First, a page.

Place Value, Rounding, and Algorithms for Addition and Subtraction
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In this 25-day module of Grade 4, students extend their work with whole numbers. They begin with large numbers using familiar units (hundreds and thousands) and develop their understanding of millions by building knowledge of the pattern of times ten in the base ten system on the place value chart (4.NBT.1). They recognize that each sequence of three digits is read as hundreds, tens, and ones followed by the naming of the corresponding base thousand unit (thousand, million, billion).
The place value chart will be fundamental in Topic A. Building upon their previous knowledge of bundling, students learn that 10 hundreds can be composed into 1 thousand and, therefore, 30 hundreds can be composed into 3 thousands because a digit’s value is ten times what it would be one place to its right (4.NBT.1). Conversely, students learn to recognize that in a number such as 7,777 each 7 has a value that is 10 times the value of its neighbor to the immediate right. 1 thousand can be decomposed into 10 hundreds, therefore 7 thousands can be decomposed into 70 hundreds.
Similarly, multiplying by 10 will shift digits one place to the left, and dividing by 10 will shift digits one place to the right.
3,000 = 300 x 10 3,000 ÷ 10 = 300
In Topic B, students use place value as a basis for comparison of whole numbers. Although this is not a new topic, it becomes more complex because the numbers are larger. For example, it becomes clear that 34,156 is 3 thousand greater than 31,156.
Comparison leads directly into rounding, where their skill with isolating units is applied and extended. Rounding to the nearest ten and hundred was mastered with 3 digit numbers in Grade 3. Now Grade 4 students moving into Topic C learn to round to any place value (4.NBT.3) initially using the vertical number line though ultimately moving away from the visual model altogether. Topic C also includes word problems where students apply rounding to real life situations.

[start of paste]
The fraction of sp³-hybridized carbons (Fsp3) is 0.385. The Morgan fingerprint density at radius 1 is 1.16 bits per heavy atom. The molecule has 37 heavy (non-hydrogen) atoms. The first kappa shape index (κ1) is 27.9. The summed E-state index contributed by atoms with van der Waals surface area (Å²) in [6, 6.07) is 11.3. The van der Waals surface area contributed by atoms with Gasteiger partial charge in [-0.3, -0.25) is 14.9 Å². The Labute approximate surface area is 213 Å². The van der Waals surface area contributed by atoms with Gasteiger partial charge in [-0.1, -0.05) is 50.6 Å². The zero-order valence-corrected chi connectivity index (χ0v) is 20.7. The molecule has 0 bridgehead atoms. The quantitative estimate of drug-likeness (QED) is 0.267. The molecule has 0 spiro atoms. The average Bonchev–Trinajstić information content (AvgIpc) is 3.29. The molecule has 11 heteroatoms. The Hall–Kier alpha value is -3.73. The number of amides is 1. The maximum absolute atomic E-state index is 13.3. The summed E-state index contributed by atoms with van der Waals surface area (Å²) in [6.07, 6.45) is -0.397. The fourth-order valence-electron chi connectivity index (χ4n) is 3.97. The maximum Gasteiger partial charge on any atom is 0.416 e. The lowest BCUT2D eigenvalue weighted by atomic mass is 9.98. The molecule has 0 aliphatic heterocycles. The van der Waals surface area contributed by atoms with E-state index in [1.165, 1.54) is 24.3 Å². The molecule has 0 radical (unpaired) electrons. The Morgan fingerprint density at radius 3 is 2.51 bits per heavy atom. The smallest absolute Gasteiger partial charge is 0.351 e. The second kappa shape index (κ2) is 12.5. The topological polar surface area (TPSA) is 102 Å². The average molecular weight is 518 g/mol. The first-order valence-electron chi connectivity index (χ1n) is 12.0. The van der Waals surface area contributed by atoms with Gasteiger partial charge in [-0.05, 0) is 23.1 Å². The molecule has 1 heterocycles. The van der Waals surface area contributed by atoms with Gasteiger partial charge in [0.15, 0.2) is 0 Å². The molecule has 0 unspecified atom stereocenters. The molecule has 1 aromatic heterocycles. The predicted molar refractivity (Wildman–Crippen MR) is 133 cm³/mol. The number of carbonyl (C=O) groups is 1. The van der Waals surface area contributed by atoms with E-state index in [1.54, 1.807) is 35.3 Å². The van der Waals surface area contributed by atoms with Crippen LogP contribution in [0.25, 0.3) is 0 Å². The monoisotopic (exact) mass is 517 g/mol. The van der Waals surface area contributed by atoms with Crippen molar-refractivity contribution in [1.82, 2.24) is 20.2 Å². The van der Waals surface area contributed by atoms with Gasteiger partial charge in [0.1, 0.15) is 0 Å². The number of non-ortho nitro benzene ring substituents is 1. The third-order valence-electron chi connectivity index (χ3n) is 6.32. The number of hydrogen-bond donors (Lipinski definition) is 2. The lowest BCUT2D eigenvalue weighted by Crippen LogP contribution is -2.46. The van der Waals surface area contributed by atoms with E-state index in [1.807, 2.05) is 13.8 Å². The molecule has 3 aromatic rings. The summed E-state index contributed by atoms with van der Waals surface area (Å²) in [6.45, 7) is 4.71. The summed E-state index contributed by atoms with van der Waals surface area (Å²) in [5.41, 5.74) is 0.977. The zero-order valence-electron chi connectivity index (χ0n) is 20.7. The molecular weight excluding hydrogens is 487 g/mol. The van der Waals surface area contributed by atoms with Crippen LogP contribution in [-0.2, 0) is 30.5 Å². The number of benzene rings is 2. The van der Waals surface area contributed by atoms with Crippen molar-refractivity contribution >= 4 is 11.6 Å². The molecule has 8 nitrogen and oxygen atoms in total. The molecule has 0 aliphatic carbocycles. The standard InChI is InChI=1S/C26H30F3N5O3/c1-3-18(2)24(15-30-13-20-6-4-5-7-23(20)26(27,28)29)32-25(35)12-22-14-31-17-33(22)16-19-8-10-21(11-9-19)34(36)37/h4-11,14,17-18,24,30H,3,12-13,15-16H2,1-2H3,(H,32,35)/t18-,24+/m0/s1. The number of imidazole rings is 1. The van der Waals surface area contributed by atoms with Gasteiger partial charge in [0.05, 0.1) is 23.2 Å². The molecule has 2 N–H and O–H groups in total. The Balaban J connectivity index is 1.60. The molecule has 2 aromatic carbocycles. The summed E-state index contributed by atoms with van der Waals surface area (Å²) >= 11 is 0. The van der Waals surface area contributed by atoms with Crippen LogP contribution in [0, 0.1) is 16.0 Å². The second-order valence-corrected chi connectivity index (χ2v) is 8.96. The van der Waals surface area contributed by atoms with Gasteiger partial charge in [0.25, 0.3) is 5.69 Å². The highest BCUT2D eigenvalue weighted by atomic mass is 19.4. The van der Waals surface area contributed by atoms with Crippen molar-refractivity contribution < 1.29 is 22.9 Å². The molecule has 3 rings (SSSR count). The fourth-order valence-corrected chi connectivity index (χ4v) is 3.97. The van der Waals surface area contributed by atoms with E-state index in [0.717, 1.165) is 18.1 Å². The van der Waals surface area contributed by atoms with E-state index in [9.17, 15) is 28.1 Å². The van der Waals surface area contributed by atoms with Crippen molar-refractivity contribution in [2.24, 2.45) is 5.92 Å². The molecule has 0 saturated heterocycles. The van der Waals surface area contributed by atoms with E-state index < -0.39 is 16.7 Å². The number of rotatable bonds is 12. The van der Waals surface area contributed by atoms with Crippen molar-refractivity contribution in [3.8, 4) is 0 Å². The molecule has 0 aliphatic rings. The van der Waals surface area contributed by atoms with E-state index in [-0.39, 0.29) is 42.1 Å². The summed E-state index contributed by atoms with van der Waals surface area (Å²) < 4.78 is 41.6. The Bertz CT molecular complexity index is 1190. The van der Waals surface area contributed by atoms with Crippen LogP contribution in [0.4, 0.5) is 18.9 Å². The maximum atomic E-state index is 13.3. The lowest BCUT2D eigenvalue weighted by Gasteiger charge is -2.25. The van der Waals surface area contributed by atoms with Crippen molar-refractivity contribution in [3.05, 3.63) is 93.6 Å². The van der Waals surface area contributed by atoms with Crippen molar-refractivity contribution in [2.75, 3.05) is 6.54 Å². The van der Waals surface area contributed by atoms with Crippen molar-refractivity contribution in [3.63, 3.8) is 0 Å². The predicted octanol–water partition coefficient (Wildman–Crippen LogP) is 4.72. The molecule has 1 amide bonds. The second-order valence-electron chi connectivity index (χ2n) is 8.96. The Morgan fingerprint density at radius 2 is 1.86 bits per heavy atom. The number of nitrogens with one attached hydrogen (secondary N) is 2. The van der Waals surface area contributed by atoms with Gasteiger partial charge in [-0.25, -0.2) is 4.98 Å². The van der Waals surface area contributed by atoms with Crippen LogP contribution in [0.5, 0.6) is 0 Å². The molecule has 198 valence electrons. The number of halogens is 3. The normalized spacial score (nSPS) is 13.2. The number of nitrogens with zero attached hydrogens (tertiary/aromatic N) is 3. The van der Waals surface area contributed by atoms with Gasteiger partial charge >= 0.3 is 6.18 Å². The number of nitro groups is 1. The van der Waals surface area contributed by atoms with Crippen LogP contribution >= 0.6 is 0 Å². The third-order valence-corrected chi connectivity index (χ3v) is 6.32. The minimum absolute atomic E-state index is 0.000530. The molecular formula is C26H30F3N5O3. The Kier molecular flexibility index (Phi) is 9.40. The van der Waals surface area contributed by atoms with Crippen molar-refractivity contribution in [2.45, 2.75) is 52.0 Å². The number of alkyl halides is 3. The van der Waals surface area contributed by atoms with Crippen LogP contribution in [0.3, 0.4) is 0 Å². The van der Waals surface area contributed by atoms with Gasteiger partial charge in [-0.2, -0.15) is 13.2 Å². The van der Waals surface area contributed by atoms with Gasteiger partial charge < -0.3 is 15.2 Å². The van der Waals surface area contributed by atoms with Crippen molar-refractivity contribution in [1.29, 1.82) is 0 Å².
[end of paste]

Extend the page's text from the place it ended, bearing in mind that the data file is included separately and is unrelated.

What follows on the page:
In Grade 4, students become fluent with the standard algorithms for addition and subtraction. In Topics D and E students focus on single like-unit calculations (ones with ones, thousands with thousands, etc.) at times requiring the composition of greater units when adding (10 hundreds are composed into 1 thousand) and decomposition into smaller units when subtracting (1 thousand is decomposed into 10 hundreds) (4.NBT.4). Throughout these topics, students will apply their algorithmic knowledge to solve word problems. Also, students use a variable to represent the unknown quantity.
The module culminates with multi-step word problems in Topic F (4.OA.3). Tape diagrams are used throughout the topic to model additive compare problems like the one exemplified below. These diagrams facilitate deeper comprehension and serve as a way to support the reasonableness of an answer.
A goat produces 5,212 gallons of milk a year. The cow produces 17,279 gallons a year. How much more milk does the goat need to produce to make the same amount of milk as a cow?
17,279 - 5,212 = _____
The goat needs to produce _______ more gallons of milk a year.
The mid-module assessment will follow Topic C. The end-of-module assessment follows Topic F.
 Grade 4 expectations in the NBT standards domain, however, are limited to whole numbers less than or equal to 1,000,000.